85 Percent

This is what happens when you let jackasses who don’t know the Internet and understand the Internet use the Internet:

But the worst part of the NBC performance wasn’t the
mistakes or the photo. It was the preposterous way it wrapped its arm
around anyone who read its story and said, tell us how you’re feeling.
The story about the fatal accident was accompanied by a poll that asked
readers if it made them “furious,” “sad,” “bored,” “thrilled,”
“intrigued,” or “laughing.”

“We are . . . ” reads a column alongside the story,
announcing the running results in large type, “85% sad, 5% bored, 5%
furious, 5% intrigued, 0% thrilled, 0% laughing.”

Stunts like this pander to the public in order to attract the elusive online advertiser.NBCchicago.com
boasts: “Our users have a distinct relationship with their city that
goes well beyond just calling it their residence. The city is part of
their identity. . . . NBC Local Media uncovers and connects our users
to all that the city has to offer so they can be true city
insiders. . . . We help our passionate local user base know more so
they can do more.”

My intro to the Internet in general came through Buffy fandom, and before that I’d read Salon and message boards and other stuff, but really, fandom was where I learned about Internet behavior. About pointless flame wars, “the lurkers support me in e-mail,” picking fights with Bigger Names Than You just to get hits, assumptions of bad faith, pseuicide (faking one’s death or illness), the dangers of sending money to complete strangers running their first convention, the way factions form and then break up, fannish entitlement, people flouncing out of communities only to flounce right back in a week later because they can’t stand not being the center of attention, the destructive vandalistic glee of groups of overcaffeinated users, etc, so on, also.

The 2004 election aftermath and the 2008 primaries were softened for me because I’d seen all that sort of crappy, dramatastic behavior before. So much of the Internet in one area is the Internet everywhere, which is why I laugh so hard every time a campaign lets you macro your own campaign signs or something. Why not just ask for the Obama boobies sign to be made? You might get it faster that way.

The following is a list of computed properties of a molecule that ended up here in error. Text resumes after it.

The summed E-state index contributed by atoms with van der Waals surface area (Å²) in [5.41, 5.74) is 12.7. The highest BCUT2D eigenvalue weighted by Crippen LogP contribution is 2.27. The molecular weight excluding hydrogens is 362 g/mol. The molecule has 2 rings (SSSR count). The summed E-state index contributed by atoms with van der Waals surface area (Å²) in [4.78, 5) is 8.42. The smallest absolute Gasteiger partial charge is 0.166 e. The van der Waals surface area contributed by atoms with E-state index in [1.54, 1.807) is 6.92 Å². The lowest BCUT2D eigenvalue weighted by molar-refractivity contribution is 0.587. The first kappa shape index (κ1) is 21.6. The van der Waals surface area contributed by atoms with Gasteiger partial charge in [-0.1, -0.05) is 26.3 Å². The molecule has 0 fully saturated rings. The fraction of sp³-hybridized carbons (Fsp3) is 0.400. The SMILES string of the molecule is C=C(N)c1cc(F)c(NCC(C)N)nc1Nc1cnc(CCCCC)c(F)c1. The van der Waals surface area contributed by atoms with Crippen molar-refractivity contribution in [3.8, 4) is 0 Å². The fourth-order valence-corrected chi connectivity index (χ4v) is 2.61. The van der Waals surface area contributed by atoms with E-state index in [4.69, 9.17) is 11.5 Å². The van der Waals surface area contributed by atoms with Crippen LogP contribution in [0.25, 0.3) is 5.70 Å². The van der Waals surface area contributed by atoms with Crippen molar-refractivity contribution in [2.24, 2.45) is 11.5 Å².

This is really simple, classic stuff. If you put up a poll with the option to be a shithead someone will take it, usually lots of someones. Which is why an Internet poll is just a completely dumbassed way of USING the Internet. This is par for the course for news organizations, who seemingly don’t hire people who use the Internet at all. Just because it’s online doesn’t mean it has to be stupid. It isn’t 1994 anymore. There are more than six web sites out there and they don’t all have flaming logos. Jesus tits.


6 thoughts on “85 Percent

  1. The press really doesn’t use the internet much. Reporters I’ve talked to have an utter disdain for it, because they don’t think there’sanything on it that’s accurate.
    It’s no wonder that they don’t understand much about the interpersonal dynamics of it, largely because they think that’s about all there is to it.
    And, of course, it’s very convenient to dismiss the most obvious and immediate tool for fact-checking that’s come down the pike in a long while when you’re doing “he said, on the other hand, he said” journalism. There’s no need for fact-checking when you’ve set the parameters of your job as presenting both sides and little else.
    Naturally, they’re going to get it wrong if they never use it.

    Part of me thinks newspapers do this kind of crap to corral readers into the kind of Internety behavior newspapers approve of (take our poll!). If they can get you going in that direction you might not expect, say, writers to answer criticism or spend time in their own comment threads responding to feedback. It isn’t about cluelessness as much as a desperate desire for this whole Web place to start behaving more like the way God ordained newspapers to be (industry standards circa 1992).
    So may I assume this is the one day in recent history when you will be cheering for the Browns? Come, spend some time in hell with me. They will likely suck again this year; I’m hoping rookie running back James Davis provides some occasional reason to hope for the future.

  3. Dr. who showed me that screen voting is not accurate decades ago. my into into the left blogosphere was if anything, therapy to deal with the 2000 election.

  4. If you disliked this don’t check out the nbcla coverage of the recent wildfires, because they weren’t even 85% sad during that.
    NBC is a clueless subsidiary of a defense contractor anyway.

  5. I couldn’t agree more about the inane polls. The local TV news has a new poll each week. Something along the groundbreaking “Do you support kicking newborns down the stairs?”
    And then there are the TV pundits who understand mass behavior and manipulate the hate. I’m thinking like Nancy Grace who chooses an item deserving of moral outrage and pumps up the outrage.

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